refugees

Why the Western Reaction to Refugees is “Somewhat Hysterical”


What happens to a country when the neighbour state is at war and a wave of refugees cross the borders? And how do host states deal with the consequences of the migration?

These are the questions Filippo Dionigi, Visiting Researcher at the Raoul Wallenberg Institute, aims to answer. Dionigi works as lecturer of politics and international relations at University of Bristol but came to RWI to do his research on how Syrian refugees affect the policies of the neighbour states receiving them.

As a lecturer specialised in the Middle East, and former volunteer in a Jordanian human rights organisation, Dionigi has insight in forced displacement in the region.

He started his research project because he was curious about the different reactions to refugees in the Middle East compared to the West.

“I was surprised by the fact that Western countries – especially EU member states – were reacting to the movement of people in a somewhat hysterical way that was also based on a complete misrepresentation of the reality. I found that shocking. Twenty-eight of the world’s richest countries basically didn’t have a way to deal with this situation satisfactorily,” he says, adding:

Countries we usually define as ‘failed’ or ’fragile states’ were under much greater pressure from refugees. Yet, their reactions were completely different. Their borders remained open for a long time, letting refugees relocate within their territory. This situation subsequently created tensions in each host country, but my question was ‘how is it possible that we face this situation in the Middle East and when we look to the West their reaction is completely different?’ That’s how it started.

Challenging the Idea of Space

Dionigi’s interest in the Middle East dates back to his early studies. Originally Italian, he studied International Relations at the University in Pavia, a school with a tradition of Afro-Asian studies that go back to the times when Italy had colonies in the North and Horn of Africa.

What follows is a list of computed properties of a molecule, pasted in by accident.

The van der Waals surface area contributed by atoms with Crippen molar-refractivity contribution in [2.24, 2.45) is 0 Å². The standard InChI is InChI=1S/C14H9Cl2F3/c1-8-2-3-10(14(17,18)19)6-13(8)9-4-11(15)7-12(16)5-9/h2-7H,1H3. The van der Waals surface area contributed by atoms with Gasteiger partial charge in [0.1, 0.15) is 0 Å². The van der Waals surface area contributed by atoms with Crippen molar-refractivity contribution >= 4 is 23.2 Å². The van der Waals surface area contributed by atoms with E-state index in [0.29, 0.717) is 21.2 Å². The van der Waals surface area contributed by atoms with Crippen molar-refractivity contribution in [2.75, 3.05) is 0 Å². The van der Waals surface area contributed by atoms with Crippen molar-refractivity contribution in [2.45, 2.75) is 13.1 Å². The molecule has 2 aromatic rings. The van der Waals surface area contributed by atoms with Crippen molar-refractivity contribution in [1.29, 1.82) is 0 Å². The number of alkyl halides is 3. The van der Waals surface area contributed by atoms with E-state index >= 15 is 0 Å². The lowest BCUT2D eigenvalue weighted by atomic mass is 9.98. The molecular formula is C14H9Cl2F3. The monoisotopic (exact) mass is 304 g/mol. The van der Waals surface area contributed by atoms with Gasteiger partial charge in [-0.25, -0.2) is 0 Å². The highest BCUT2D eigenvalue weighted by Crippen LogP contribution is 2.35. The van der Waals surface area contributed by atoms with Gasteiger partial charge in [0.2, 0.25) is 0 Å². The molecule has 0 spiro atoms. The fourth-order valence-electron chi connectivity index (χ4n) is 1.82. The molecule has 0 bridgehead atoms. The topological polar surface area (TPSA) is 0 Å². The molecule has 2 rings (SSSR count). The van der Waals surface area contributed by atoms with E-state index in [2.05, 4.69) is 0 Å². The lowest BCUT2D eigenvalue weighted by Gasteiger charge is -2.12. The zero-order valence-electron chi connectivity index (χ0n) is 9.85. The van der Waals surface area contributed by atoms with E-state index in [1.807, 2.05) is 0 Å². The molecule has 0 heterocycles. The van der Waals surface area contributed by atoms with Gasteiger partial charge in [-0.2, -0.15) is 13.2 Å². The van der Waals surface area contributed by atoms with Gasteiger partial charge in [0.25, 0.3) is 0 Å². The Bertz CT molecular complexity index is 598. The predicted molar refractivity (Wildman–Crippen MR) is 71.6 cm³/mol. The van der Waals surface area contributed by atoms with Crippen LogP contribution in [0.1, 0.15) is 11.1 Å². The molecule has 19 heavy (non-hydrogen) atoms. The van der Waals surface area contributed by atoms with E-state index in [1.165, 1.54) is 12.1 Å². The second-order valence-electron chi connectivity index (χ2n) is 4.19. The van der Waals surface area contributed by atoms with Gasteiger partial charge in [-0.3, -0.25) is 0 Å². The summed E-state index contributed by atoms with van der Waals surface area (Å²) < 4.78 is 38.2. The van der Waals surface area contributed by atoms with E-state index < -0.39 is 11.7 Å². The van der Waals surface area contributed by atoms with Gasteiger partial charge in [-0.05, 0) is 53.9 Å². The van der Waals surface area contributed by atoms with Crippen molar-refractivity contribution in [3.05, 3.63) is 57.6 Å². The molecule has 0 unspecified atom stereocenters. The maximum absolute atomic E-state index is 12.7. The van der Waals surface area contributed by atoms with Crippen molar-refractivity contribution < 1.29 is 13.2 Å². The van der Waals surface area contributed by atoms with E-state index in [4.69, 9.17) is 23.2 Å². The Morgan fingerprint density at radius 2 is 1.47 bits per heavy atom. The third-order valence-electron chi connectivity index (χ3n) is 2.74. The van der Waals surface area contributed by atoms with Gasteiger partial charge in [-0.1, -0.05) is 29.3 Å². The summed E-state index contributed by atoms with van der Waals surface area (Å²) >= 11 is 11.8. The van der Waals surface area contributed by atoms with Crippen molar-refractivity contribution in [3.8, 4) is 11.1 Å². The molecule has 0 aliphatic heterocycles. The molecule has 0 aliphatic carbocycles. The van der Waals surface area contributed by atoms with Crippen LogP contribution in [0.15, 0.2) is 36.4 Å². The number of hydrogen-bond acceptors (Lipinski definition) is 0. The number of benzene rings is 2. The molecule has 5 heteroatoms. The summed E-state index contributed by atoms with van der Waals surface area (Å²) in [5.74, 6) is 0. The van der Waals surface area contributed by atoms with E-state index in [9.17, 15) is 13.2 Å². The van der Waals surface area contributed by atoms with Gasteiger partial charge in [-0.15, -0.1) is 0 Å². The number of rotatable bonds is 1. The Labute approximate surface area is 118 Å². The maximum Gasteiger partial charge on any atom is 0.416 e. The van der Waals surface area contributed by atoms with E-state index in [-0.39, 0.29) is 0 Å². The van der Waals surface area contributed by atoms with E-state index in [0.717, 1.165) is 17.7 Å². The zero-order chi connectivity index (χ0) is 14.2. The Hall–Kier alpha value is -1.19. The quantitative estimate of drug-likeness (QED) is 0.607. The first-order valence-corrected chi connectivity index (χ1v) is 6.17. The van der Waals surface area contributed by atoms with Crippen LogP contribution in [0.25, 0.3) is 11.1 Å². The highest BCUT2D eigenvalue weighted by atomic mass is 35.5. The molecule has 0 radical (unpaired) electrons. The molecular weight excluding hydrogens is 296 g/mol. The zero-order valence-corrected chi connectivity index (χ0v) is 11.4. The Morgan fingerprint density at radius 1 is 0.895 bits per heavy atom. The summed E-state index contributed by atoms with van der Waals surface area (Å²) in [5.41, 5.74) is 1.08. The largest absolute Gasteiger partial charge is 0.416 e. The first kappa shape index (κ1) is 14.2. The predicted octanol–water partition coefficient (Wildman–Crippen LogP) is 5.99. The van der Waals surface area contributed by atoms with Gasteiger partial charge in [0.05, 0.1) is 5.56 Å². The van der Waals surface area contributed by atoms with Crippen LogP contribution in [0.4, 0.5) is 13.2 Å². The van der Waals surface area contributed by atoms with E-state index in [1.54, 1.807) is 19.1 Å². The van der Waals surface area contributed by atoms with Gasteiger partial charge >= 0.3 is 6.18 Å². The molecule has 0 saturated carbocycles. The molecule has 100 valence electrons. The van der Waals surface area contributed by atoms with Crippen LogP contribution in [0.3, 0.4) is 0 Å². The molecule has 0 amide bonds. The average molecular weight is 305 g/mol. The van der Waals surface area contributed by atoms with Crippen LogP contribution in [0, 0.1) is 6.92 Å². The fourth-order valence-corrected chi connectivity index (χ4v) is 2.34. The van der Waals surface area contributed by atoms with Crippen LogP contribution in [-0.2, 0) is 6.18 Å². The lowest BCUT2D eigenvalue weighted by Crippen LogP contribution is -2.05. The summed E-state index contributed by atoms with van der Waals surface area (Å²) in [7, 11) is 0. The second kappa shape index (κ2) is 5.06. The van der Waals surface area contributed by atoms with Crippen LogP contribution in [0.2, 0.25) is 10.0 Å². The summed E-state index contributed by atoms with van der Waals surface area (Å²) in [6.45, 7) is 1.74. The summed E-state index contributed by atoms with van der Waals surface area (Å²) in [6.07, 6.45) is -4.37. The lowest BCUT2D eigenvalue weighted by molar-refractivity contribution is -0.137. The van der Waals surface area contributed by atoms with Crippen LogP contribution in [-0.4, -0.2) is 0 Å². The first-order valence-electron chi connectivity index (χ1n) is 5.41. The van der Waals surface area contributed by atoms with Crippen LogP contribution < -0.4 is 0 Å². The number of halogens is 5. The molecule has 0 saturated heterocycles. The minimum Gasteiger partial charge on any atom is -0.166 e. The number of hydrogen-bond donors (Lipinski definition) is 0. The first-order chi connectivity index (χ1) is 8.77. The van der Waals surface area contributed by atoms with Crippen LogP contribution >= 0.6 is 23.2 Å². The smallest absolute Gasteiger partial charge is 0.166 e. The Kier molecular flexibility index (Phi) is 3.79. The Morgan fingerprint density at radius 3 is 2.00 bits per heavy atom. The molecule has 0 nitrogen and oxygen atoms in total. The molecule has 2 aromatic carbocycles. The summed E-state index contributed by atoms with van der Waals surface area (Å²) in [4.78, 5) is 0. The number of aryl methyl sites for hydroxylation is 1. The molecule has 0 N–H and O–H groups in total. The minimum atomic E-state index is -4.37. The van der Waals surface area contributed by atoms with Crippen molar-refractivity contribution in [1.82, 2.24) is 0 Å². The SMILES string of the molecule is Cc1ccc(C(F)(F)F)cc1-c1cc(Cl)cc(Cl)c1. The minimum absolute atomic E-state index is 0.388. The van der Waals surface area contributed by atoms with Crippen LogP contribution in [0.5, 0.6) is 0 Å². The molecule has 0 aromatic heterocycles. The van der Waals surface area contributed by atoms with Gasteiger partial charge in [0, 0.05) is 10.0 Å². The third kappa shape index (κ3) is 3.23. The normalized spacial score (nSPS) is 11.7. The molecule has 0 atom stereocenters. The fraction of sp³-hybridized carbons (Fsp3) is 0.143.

Migration caught his attention when he did his PhD at the LSE on Hezbollah and Lebanon, the country that has received most refugees relative to its size. In his current research, he focuses on Lebanon, Jordan, and Iraq as his three main case studies:

The Middle East is a very interesting place when it comes to the question of refugees. More than half of the population of refugees is from the Middle East, in particular Syria, Palestine and Afghanistan. The Middle East is also a crucial area of transit for millions of refugees trying to reach further destinations. So, it’s a crossroad for this phenomenon. It’s a place where most refugees either go through or come from, which makes it especially important for research as well as politics.

Human rights were also part of Diogini’s education but he considers this topic part of a broader set of international norms.

“I’m generally interested in international norms as institutions that regulate global politics. Human rights is one of these of course, but other concepts I focus on include sovereignty, territoriality, borders etc.,” he says.

Diogini hopes that his research will contribute to a more complex understanding of space and borders.

“One thing I want to do is create more awareness of the ways in which interactions between refugees and host governments create a space of its own, which goes beyond the old-fashioned distinction between domestic and international. Refugees’ space is neither within nor outside the state. It’s a space that, conveniently, we don’t represent on our political maps,” he says, adding:

I hope my research will challenge conventional ideas of space in international relations. When we try to study phenomena of displacement in the Middle East, as in the rest of the world, there is more complexity than simply belonging to a state or a nation to take into account.